In book Three – The Dance of the Apple Dumplings – There’s a weird new teacher at school with some wild, new ideas. Neither Ginger or Tiddles want to join in – Could this bring the two enemies together?
I hope these stories will inspire you to get a copy from the library or from the links below, to be able to read along and then feel confident to read alone. Following along with a story is a brilliant way to build confidence to read a whole book on your own.
We are living in a new world for authors and creatives – the internet has changed everything.
With that in mind, I am beginning to tell my stories on YouTube, with only advertising and Patreon to support them. So this is the start of an experiment. If it doesn’t work, then I will take the videos down but, in the meantime, I hope you will enjoy the storytellings I’ll be posting.
I have made some stories available before, with flashy transitions from one illustration to another, but I’ve decided to do a simple, over the shoulder view of the book as I read it. This allows the viewer to read along with me, as a bedtime story or to bolster reading skills.
I hope it might inspire some to get a copy from the library or from the links below, to be able to read along and then feel confident to read alone. Following along with a story is a brilliant way to build confidence to read a whole book on your own.
It is almost five years since I made my first Video on YouTube. I set up a camera on a tripod and stuck a couple of lights onto it, hoping to increase the light levels, but the lights fell off half way through, much to everyone’s amusement. It never crossed my mind to edit or reshoot!. I’ve learned a lot about lighting and white balance since then!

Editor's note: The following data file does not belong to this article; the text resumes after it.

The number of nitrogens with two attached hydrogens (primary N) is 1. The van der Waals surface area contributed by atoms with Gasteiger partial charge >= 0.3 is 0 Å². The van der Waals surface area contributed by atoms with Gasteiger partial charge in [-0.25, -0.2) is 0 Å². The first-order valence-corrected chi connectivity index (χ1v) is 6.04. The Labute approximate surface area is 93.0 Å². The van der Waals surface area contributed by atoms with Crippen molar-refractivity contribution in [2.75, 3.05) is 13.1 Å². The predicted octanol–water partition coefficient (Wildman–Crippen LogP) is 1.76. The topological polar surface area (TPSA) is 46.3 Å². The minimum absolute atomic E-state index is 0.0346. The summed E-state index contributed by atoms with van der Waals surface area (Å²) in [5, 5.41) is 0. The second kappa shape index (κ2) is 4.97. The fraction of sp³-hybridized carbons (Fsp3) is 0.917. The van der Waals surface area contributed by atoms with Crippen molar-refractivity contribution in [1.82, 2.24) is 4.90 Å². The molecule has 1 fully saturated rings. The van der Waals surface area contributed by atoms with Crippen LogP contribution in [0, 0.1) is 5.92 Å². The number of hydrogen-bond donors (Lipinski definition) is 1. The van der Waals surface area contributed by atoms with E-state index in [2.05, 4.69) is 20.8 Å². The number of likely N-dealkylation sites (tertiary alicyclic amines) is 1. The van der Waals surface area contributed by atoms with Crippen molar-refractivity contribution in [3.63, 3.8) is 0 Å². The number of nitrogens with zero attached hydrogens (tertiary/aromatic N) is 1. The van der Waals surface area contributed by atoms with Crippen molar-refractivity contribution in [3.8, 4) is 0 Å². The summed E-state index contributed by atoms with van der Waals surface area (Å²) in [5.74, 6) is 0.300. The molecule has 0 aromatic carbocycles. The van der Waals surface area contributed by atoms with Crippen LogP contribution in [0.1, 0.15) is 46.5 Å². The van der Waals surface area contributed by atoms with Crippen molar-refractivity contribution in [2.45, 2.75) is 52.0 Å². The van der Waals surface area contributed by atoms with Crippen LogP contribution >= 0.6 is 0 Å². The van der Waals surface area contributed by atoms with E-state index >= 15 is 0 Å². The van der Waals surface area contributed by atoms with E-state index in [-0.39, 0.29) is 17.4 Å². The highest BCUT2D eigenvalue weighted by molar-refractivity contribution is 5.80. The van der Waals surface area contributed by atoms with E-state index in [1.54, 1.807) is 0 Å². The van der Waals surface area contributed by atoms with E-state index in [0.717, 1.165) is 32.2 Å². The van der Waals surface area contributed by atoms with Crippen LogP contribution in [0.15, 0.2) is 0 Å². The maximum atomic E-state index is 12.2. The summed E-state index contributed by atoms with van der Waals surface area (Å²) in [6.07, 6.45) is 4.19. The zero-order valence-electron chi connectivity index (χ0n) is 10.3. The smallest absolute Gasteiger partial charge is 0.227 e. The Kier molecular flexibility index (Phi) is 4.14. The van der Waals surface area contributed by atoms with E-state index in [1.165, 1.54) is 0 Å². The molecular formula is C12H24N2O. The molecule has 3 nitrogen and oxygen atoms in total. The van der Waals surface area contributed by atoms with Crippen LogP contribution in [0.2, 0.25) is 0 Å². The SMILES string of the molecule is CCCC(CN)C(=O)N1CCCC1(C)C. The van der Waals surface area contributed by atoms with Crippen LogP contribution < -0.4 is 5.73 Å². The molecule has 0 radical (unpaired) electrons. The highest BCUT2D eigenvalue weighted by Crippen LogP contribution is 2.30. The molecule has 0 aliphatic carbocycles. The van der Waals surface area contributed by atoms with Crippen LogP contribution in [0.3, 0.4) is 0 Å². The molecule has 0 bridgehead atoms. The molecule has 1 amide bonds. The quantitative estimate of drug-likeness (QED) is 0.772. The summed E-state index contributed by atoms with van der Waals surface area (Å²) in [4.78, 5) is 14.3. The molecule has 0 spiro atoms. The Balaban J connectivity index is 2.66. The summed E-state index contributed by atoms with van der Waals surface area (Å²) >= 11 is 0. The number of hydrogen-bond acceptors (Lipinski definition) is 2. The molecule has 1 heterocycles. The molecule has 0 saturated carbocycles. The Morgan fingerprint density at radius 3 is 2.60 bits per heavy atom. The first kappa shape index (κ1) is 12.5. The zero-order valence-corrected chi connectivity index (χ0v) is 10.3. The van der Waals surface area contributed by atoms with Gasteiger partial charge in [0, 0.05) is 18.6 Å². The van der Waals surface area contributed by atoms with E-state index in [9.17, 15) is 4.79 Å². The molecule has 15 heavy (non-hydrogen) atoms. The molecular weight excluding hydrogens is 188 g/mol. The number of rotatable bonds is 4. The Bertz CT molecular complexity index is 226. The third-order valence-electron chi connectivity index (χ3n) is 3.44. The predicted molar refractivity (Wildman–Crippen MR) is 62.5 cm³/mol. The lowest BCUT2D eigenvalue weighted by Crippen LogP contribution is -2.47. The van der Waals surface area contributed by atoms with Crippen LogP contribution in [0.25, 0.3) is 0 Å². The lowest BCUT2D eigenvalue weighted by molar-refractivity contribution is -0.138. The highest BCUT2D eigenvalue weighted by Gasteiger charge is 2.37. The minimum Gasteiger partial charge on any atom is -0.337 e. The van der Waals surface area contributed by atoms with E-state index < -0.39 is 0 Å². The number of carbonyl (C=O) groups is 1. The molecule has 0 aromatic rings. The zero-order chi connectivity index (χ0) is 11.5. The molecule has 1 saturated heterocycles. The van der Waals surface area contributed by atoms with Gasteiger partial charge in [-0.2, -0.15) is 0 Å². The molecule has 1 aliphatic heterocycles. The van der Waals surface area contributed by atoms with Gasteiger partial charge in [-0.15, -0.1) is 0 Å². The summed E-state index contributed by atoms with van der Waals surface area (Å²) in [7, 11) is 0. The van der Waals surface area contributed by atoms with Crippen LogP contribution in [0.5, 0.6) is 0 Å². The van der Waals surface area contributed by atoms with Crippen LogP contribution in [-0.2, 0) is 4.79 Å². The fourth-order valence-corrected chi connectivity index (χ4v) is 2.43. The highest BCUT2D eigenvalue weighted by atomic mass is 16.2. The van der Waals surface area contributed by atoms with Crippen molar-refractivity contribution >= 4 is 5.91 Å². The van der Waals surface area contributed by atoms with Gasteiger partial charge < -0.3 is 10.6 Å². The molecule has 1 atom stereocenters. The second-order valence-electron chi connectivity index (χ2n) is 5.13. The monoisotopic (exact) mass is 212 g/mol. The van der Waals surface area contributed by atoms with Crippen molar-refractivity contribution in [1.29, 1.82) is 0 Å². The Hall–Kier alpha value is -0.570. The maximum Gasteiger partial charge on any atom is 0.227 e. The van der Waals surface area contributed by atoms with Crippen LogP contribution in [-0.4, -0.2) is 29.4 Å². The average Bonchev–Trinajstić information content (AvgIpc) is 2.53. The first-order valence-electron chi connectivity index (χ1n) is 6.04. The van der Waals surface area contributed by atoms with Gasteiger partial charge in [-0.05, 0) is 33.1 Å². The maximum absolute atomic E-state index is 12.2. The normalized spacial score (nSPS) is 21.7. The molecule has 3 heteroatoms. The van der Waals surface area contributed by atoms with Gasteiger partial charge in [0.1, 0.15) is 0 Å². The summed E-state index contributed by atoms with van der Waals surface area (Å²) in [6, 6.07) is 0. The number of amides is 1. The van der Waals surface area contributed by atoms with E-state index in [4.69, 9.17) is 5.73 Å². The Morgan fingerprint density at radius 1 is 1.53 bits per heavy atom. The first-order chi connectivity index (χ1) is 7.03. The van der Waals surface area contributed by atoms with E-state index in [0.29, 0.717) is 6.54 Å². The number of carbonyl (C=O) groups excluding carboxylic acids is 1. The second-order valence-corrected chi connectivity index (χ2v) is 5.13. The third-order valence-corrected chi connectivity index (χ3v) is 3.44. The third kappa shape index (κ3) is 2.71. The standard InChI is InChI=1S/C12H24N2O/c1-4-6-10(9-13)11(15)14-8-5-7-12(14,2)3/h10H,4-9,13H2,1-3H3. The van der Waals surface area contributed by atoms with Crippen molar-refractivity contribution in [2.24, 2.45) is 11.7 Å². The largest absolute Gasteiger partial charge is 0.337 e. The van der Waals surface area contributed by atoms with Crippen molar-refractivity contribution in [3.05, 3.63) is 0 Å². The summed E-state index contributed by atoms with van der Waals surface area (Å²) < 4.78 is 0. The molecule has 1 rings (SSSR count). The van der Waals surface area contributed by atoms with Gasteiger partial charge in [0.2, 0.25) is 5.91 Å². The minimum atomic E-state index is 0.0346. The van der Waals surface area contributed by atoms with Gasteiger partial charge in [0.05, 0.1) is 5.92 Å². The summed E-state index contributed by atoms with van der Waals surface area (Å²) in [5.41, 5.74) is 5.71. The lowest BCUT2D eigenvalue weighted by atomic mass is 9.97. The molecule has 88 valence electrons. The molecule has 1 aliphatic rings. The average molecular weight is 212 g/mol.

The video was about how to use pencils and I showed how to draw the Ginger Ninja.It took me a year to gain 1000 views on that video. Now I sometimes do that in a day. Ginger is still the book that people remember me for best. If you have an iPad, you can get the first three books on the ibooks store and you can also get a free Ginger Ninja story if you sign up for my newsletter – add your name an email on the box on the left hand side of the page.
If you click the image below, you will be taken to the original 1999 Flash animated website – it’s still a lot of fun!
I was asked once to give a talk in assembly at a school. As an afterthought, the head mentioned that it was Maths week. I had just come across Godel’s incompleteness theory which star (putting it simply) you can’t get all the answers using one mathematical system. It made me think about the way I draw Ginger and Tiddles. They are such different characters. Ginger is simple and based on Euclidian Geometry he is all circles, ellipses and tangents and angles. His fur pattern is simple because he combs it every day! His character is nice and happy and uncomplicated too.
Tiddles, on the other hand is a wild, mixed-up bully. I draw him entirely differently. He could be created out of Chaos Theory! I also draw him a lot faster.
As with all things, there is a middle way. When Ginger and Tiddles become friends (What!? Spoiler Alert!) Tiddles calms down. He’s still drawn quickly but in a less hectic sort of way.